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Can You Be Sued for Shooting a Trespasser?

ELI5: Negligence

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If you’ve watched Home Alone, you’ve perhaps thought about taking the law into your own hands, vigilante style. Though Home Alone has a special place in the hearts of many personal injury attorneys, our legal team cannot in good conscience advocate for employing Kevin McCallister’s home security system. 

It’s Complicated

Whether or not you can use deadly force to stop a trespasser is actually a rather complicated question. Depending on your circumstances, you may face both civil and criminal penalties for shooting someone. A lot of people believe that they’re allowed to shoot anyone who’s stepped on their property without invitation. In fact, homeowners have in the past been tried for murder after using deadly force to stop a trespasser. Because of all this, it’s not a good idea for anyone, let alone a law firm, to make sweeping statements regarding whether or not you should take the law into your own hands when it comes to stopping those who are breaking and entering.

What Is Premises Liability?

Premises liability is a concept that states that the property owner is responsible for injuries that their guests sustained on their property. Premises liability applies to both residential and commercial properties. But there are limits to premises liability. For example, if you’ve been injured on someone else’s property, but you weren’t injured due to the property owner’s negligence, it may be more difficult for you to file a claim. If you own a property, it’s your responsibility to keep it safe for your guests. This may mean that you need to remove hazardous conditions, or take reasonable precautions to reduce the risk of injury if the hazard is not removable.

What about Trespassers?

If you read the aforementioned closely, you probably realized that property owners have a duty, or legal obligation to keep their property safe for their guests, but trespassers aren’t guests. If you spill soda on your kitchen floor, and your guest slips, falls, and breaks his leg, you could be liable for their injuries because of premises liability. But if you spill a soda on your kitchen floor, and a burglar slips, falls, and breaks his leg while trying to rob your house, who’s liable? Well, likely not you—but since we’re a law firm, we need to imply that anything is possible, because it is. However, it’s important for everyone to understand that just because a burglar can’t sue you for stepping on your legos, doesn’t mean that they can’t sue you for civil assault.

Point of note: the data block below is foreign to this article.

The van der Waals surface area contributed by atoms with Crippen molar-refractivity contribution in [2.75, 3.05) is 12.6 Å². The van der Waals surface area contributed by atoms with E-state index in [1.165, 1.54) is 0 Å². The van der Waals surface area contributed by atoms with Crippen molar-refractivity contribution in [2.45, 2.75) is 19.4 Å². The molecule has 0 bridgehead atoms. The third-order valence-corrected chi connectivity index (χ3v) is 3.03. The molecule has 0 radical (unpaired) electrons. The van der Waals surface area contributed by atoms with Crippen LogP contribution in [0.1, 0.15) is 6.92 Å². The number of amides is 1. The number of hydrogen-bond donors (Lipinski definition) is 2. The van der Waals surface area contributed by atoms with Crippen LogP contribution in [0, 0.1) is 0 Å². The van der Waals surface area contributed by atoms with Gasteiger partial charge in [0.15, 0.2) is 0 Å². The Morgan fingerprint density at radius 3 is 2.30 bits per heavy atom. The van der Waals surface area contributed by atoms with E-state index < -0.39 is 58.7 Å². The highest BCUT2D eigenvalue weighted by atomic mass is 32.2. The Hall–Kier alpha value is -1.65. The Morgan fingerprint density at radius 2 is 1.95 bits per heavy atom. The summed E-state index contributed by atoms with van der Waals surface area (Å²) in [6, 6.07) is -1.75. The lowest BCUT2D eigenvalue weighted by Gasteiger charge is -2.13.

What Is Excessive Force?

Many states have stand-your-ground-laws that grant citizens the right to use a reasonable amount of force when defending themselves and their home from a burglar. Notice that we italicized reasonable. Is it reasonable for you to use deadly force when a harmless salesman crosses your property line? Probably not—in fact, there’s a good chance that there’d be some pretty big consequences for that. In the eyes of the law, there’s a difference between a person who’s trespassing into your yard, and someone who’s trespassing into your home. If you shoot a trespasser, there’s almost certainly going to be an investigation into whether or not you used excessive force. Therefore, if you own a gun, and you’re planning on using it for home defense, it’s a good idea to stay up-to-date with your specific town’s ordinances and laws.

Can You Set up Traps?

 If Home Alone has you feeling inspired, you may want to rethink your inspiration. Most states have laws that prohibit setting up traps in order to ensnare burglars. If you know, or reasonably should know that a person could be injured on your property, you likely have a duty to take reasonable precautions in order to reduce the likelihood of injury. Setting up traps is the exact opposite of this, especially if you know a burglar is going to be paying your home a visit. So, if you set up traps when you know a burglar is coming, you can be liable for their injuries in a personal injury case. 

Injured over the Holidays? We’ve Got Your Back.

If you’ve been injured this holiday season and you need an attorney who’s looking out for you, contact Moxie Law Group today to get started on your risk-free consultation. Our consultations are designed to help those who have been injured determine whether or not filing a personal injury claim would help them get the compensation they deserve without paying anything upfront. Then, if we determine that we can help you get the compensation you deserve, we’ll work on contingency. This means that you don’t pay us until you are compensated. If you go all the way to trial, and you lose your personal injury claim, you won’t have to pay us anything. Contact Moxie Law Group to get started.

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